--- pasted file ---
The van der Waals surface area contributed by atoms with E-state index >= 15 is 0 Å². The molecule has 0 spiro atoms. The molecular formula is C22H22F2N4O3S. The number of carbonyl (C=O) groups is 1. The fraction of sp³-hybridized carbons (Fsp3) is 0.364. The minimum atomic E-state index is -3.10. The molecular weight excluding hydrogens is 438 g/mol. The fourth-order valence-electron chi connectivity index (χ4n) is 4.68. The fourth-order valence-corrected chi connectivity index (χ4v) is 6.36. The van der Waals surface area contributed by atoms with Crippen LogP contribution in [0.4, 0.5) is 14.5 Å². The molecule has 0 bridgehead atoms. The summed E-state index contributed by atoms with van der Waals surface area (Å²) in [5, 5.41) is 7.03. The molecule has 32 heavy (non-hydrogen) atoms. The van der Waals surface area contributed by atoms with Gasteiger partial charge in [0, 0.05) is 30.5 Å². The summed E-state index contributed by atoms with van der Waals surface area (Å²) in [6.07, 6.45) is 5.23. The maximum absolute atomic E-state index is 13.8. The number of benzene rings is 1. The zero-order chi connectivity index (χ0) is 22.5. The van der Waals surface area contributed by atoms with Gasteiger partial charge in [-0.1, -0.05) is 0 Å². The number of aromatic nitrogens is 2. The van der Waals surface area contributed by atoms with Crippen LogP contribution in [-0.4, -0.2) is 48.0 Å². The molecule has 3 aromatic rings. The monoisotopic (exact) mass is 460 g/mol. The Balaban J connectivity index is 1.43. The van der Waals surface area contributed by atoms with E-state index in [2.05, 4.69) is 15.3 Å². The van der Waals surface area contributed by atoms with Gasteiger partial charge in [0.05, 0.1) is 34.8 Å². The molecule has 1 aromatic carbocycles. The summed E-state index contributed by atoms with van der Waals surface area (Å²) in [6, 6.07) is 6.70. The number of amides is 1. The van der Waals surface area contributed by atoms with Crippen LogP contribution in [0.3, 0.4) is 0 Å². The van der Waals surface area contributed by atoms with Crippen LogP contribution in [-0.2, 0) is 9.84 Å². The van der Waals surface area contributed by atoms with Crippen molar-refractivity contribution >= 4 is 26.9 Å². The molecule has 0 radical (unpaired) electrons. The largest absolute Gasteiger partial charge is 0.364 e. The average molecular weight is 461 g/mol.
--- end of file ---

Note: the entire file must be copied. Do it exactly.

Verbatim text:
The van der Waals surface area contributed by atoms with E-state index >= 15 is 0 Å². The molecule has 0 spiro atoms. The molecular formula is C22H22F2N4O3S. The number of carbonyl (C=O) groups is 1. The fraction of sp³-hybridized carbons (Fsp3) is 0.364. The minimum atomic E-state index is -3.10. The molecular weight excluding hydrogens is 438 g/mol. The fourth-order valence-electron chi connectivity index (χ4n) is 4.68. The fourth-order valence-corrected chi connectivity index (χ4v) is 6.36. The van der Waals surface area contributed by atoms with Crippen LogP contribution in [0.4, 0.5) is 14.5 Å². The molecule has 0 bridgehead atoms. The summed E-state index contributed by atoms with van der Waals surface area (Å²) in [5, 5.41) is 7.03. The molecule has 32 heavy (non-hydrogen) atoms. The van der Waals surface area contributed by atoms with Gasteiger partial charge in [0, 0.05) is 30.5 Å². The summed E-state index contributed by atoms with van der Waals surface area (Å²) in [6.07, 6.45) is 5.23. The maximum absolute atomic E-state index is 13.8. The number of benzene rings is 1. The zero-order chi connectivity index (χ0) is 22.5. The van der Waals surface area contributed by atoms with Gasteiger partial charge in [-0.1, -0.05) is 0 Å². The number of aromatic nitrogens is 2. The van der Waals surface area contributed by atoms with Crippen LogP contribution in [-0.4, -0.2) is 48.0 Å². The molecule has 3 aromatic rings. The monoisotopic (exact) mass is 460 g/mol. The Balaban J connectivity index is 1.43. The van der Waals surface area contributed by atoms with E-state index in [2.05, 4.69) is 15.3 Å². The van der Waals surface area contributed by atoms with Gasteiger partial charge in [0.05, 0.1) is 34.8 Å². The molecule has 1 aromatic carbocycles. The summed E-state index contributed by atoms with van der Waals surface area (Å²) in [6, 6.07) is 6.70. The number of amides is 1. The van der Waals surface area contributed by atoms with Crippen LogP contribution in [0.3, 0.4) is 0 Å². The van der Waals surface area contributed by atoms with Crippen LogP contribution in [-0.2, 0) is 9.84 Å². The van der Waals surface area contributed by atoms with Crippen molar-refractivity contribution >= 4 is 26.9 Å². The molecule has 0 radical (unpaired) electrons. The largest absolute Gasteiger partial charge is 0.364 e. The average molecular weight is 461 g/mol.